> I have a 1976 280Z with a 350 chevy and a Borg Warner T5 five speed taken out of a Camaro. The Chevy V8 is the best swap because its oil pan fits the Datsun front suspension crossmember. [A Ford V8 will need its oil pan modified to work in the 280Z chassis] Do not waste your time using a 4 speed (Muncie or Saginaw) or a Turbo Hydramatic 350. The Chevy V8 does not like to live at high rpms like the Datsun 6 cyclinder. Use either a Borg Warner 5 speed out of a Camaro, or a late model GM automatic with an overdrive, such as the T700R series. I bought my car already converted and it had a Muncie 4 speed. The transmission was crude, even though it had a Hurst shifter. Plus the engine would overheat at freeway speeds on hot days. Changing it over to the BW 5 speed was the best thing I ever did to it. The overdrive is great and puts the engine back into its torque curve at freeway speeds. You don't need to downshift to dust off corvettes and porsches. On the subject of driveshafts, you don't need to buy a special one. I just had a local drive shaft repair shop cut mine to the proper length for the BW 5 speed and weld on the front yoke assembly from the chevy driveshaft. It has a chevy u joint on front and the stock Datsun u joint on the back. By the way, forget that crap about the datsun u-joints not being replaceable. The drive shaft shop replaced mine when they did the shortening, as well as balancing it. Another item about transmissions, the muncie 4 speed's rear trans mount lined up exactly with the hole in the 280Z's rear crossmember. For the 5 speed, I had to have a metal plate welded to the top of the rear crossmember, since the mounting point on the transmission was about an inch or two further back. While the shifter on the muncie 4 speed will line up exactly with the stock hole in the transmission tunnel, the shifter on the BW 5 spped is farther forward, so you have to cut a new hole and patch over the original hole. It's not as much work as it sounds, and the BW trans is worth it becasue it is modern, with short precise throws and a small gear change, not an antique like the muncie. The Datsun rear end is plenty strong to handle the Chevy V8. Unless you are going drag racing, you won't need anything else. Putting a Chevy in is the way to go to get lots of power at a cheap price. It would cost a small fortune to get the same power from a Datsun 6 cyclinder. The Chevy only weighs about 50 lbs more than the Datsun 6 cyclinder. If you put an aluminum intake on the chevy and aluminum heads and water pump, it will probably end up weighing less than a Datsun 6 cylinder and produce more power and be more reliable. My engine has a Chevy aluminum intake, headers, and a Chevy (factory) high performacne HEI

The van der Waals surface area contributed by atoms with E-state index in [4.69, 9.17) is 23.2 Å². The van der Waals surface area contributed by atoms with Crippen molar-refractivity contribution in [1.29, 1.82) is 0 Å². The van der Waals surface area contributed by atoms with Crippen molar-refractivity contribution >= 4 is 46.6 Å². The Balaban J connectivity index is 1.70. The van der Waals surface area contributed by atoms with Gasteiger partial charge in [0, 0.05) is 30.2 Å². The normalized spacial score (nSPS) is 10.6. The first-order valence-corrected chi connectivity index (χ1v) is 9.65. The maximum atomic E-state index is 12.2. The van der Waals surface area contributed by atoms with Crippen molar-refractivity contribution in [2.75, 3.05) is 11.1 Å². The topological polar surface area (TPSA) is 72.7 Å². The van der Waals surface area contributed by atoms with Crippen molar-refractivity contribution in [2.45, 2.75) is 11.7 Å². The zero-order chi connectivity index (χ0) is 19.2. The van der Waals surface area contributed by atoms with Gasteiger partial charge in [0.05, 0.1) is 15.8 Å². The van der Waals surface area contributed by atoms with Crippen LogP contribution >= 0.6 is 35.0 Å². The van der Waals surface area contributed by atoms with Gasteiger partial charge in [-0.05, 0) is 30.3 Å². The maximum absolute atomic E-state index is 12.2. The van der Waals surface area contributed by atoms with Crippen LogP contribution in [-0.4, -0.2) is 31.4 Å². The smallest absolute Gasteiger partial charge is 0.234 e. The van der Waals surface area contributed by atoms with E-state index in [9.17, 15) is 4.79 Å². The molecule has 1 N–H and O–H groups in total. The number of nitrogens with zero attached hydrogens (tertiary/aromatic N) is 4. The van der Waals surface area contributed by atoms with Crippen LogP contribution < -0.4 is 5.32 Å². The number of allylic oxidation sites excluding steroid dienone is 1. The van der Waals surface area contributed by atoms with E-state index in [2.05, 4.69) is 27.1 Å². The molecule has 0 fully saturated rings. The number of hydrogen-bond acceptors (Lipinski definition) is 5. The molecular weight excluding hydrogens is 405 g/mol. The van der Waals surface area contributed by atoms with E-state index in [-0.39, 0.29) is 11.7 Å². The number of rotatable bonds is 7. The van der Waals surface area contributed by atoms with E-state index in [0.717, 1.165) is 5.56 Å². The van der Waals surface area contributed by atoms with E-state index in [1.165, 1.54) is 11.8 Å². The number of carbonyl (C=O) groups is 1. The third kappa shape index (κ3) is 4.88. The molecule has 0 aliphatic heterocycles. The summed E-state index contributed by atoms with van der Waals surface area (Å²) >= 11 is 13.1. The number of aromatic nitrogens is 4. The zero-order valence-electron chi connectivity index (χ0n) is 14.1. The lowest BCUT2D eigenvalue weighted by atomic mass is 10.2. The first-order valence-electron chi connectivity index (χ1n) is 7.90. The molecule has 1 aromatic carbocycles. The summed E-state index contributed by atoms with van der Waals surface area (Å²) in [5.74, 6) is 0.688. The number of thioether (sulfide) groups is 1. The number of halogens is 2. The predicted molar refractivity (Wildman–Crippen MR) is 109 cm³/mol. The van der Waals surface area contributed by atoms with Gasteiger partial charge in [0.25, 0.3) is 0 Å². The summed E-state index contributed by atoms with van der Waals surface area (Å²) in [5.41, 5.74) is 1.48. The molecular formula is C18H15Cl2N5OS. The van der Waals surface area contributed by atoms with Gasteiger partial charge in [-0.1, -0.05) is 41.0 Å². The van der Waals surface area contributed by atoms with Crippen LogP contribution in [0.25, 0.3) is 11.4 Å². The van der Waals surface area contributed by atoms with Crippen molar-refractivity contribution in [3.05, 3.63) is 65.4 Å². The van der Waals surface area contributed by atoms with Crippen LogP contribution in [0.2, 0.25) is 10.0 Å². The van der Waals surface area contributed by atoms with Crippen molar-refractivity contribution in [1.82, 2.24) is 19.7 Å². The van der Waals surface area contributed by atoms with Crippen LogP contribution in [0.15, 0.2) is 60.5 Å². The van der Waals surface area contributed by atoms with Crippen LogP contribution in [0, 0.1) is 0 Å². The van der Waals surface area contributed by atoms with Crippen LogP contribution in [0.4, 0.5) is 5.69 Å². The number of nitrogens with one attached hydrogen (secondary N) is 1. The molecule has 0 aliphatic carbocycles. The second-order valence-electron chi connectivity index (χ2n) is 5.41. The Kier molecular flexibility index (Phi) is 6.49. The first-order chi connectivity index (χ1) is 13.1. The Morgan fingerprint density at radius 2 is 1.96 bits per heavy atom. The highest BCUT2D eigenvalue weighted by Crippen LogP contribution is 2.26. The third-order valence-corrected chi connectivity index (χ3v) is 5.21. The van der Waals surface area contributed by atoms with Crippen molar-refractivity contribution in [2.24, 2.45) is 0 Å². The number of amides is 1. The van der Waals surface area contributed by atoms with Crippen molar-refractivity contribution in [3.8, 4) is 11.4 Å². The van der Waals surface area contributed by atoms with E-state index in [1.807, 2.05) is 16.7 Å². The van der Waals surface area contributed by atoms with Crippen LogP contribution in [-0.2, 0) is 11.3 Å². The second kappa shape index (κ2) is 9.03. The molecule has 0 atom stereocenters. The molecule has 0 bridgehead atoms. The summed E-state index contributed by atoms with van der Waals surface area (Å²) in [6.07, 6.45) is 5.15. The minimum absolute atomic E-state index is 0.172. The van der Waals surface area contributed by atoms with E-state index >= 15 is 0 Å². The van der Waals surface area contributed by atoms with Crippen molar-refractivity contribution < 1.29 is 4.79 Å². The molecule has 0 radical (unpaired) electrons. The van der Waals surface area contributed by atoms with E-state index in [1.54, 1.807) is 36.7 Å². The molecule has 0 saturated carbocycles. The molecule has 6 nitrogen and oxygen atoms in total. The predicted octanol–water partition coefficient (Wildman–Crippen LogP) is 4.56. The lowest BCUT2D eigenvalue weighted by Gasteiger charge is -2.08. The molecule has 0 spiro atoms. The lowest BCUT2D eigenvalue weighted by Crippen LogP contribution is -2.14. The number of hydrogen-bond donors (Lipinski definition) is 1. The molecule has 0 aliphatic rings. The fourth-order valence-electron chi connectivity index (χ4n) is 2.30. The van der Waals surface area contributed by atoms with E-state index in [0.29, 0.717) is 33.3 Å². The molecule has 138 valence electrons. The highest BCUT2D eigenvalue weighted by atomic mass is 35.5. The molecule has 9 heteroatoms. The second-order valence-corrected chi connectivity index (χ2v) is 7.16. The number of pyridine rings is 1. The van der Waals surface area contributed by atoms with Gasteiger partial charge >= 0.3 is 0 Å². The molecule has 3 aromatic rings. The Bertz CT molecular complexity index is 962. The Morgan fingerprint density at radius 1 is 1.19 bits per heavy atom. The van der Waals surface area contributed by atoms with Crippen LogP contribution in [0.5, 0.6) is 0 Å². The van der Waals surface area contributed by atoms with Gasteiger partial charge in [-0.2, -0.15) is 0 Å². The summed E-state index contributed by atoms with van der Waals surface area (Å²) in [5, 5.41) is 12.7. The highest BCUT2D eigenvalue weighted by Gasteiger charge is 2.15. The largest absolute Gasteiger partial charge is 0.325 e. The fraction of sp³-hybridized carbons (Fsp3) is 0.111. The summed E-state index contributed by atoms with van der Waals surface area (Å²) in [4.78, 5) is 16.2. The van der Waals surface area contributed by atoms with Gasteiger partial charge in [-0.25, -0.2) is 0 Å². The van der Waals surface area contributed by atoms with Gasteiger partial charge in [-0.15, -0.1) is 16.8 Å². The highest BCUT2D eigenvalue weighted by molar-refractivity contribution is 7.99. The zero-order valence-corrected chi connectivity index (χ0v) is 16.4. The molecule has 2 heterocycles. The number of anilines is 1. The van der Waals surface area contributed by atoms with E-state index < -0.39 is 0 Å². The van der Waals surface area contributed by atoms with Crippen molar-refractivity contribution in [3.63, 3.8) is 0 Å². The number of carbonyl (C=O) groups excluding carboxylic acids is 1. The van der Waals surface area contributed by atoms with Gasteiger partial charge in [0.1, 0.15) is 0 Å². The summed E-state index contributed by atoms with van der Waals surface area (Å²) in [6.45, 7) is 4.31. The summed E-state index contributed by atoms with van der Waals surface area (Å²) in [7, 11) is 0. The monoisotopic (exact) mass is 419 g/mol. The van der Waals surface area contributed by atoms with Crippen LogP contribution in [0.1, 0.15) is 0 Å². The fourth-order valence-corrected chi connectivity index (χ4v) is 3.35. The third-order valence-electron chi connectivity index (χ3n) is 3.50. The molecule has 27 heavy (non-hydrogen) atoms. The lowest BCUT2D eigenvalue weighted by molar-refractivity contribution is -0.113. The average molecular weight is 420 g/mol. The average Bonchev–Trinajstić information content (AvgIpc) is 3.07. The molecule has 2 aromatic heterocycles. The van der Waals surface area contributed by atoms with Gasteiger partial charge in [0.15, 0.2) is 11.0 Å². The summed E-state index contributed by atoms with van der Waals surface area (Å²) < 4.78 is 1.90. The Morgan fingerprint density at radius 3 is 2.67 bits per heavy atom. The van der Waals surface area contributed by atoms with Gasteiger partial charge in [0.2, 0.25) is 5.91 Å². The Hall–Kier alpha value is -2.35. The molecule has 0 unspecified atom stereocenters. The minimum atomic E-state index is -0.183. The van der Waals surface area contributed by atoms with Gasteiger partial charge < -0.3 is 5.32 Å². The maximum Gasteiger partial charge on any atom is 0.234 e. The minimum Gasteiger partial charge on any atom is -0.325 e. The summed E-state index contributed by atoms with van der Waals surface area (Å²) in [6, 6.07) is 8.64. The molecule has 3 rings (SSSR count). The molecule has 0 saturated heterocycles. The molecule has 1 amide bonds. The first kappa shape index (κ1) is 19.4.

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Discussion Starter · #5 ·